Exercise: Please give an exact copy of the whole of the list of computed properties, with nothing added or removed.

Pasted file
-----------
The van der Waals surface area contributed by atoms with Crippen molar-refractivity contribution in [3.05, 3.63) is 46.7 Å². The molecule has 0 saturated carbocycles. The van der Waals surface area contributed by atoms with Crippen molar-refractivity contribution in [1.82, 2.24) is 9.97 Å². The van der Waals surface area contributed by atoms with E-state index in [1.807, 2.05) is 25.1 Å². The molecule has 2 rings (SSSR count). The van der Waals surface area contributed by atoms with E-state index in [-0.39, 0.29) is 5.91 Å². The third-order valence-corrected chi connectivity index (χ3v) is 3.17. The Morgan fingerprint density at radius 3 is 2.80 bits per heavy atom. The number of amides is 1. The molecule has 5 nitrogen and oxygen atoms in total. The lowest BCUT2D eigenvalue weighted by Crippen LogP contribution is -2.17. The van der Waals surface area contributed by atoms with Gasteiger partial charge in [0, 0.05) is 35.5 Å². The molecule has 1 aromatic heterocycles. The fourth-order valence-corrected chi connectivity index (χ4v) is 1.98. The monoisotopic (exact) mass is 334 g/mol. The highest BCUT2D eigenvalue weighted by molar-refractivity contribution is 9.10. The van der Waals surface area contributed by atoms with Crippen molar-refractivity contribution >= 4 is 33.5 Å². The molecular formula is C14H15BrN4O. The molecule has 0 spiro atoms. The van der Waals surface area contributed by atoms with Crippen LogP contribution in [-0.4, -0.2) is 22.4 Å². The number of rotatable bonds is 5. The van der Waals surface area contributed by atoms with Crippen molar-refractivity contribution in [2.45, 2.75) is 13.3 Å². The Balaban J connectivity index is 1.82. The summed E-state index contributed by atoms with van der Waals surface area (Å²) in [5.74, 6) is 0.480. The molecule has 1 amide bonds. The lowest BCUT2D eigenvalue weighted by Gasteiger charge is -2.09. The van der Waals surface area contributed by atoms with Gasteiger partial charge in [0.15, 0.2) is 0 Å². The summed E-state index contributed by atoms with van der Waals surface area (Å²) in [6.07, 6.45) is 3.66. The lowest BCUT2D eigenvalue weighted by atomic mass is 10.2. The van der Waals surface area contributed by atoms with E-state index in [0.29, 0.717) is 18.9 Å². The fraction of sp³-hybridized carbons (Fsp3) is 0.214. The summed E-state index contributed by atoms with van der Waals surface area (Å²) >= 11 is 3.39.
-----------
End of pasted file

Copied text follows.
The van der Waals surface area contributed by atoms with Crippen molar-refractivity contribution in [3.05, 3.63) is 46.7 Å². The molecule has 0 saturated carbocycles. The van der Waals surface area contributed by atoms with Crippen molar-refractivity contribution in [1.82, 2.24) is 9.97 Å². The van der Waals surface area contributed by atoms with E-state index in [1.807, 2.05) is 25.1 Å². The molecule has 2 rings (SSSR count). The van der Waals surface area contributed by atoms with E-state index in [-0.39, 0.29) is 5.91 Å². The third-order valence-corrected chi connectivity index (χ3v) is 3.17. The Morgan fingerprint density at radius 3 is 2.80 bits per heavy atom. The number of amides is 1. The molecule has 5 nitrogen and oxygen atoms in total. The lowest BCUT2D eigenvalue weighted by Crippen LogP contribution is -2.17. The van der Waals surface area contributed by atoms with Gasteiger partial charge in [0, 0.05) is 35.5 Å². The molecule has 1 aromatic heterocycles. The fourth-order valence-corrected chi connectivity index (χ4v) is 1.98. The monoisotopic (exact) mass is 334 g/mol. The highest BCUT2D eigenvalue weighted by molar-refractivity contribution is 9.10. The van der Waals surface area contributed by atoms with Crippen molar-refractivity contribution >= 4 is 33.5 Å². The molecular formula is C14H15BrN4O. The molecule has 0 spiro atoms. The van der Waals surface area contributed by atoms with Crippen LogP contribution in [-0.4, -0.2) is 22.4 Å². The number of rotatable bonds is 5. The van der Waals surface area contributed by atoms with Crippen molar-refractivity contribution in [2.45, 2.75) is 13.3 Å². The Balaban J connectivity index is 1.82. The summed E-state index contributed by atoms with van der Waals surface area (Å²) in [5.74, 6) is 0.480. The molecule has 1 amide bonds. The lowest BCUT2D eigenvalue weighted by Gasteiger charge is -2.09. The van der Waals surface area contributed by atoms with Gasteiger partial charge in [0.15, 0.2) is 0 Å². The summed E-state index contributed by atoms with van der Waals surface area (Å²) in [6.07, 6.45) is 3.66. The lowest BCUT2D eigenvalue weighted by atomic mass is 10.2. The van der Waals surface area contributed by atoms with E-state index in [0.29, 0.717) is 18.9 Å². The fraction of sp³-hybridized carbons (Fsp3) is 0.214. The summed E-state index contributed by atoms with van der Waals surface area (Å²) >= 11 is 3.39.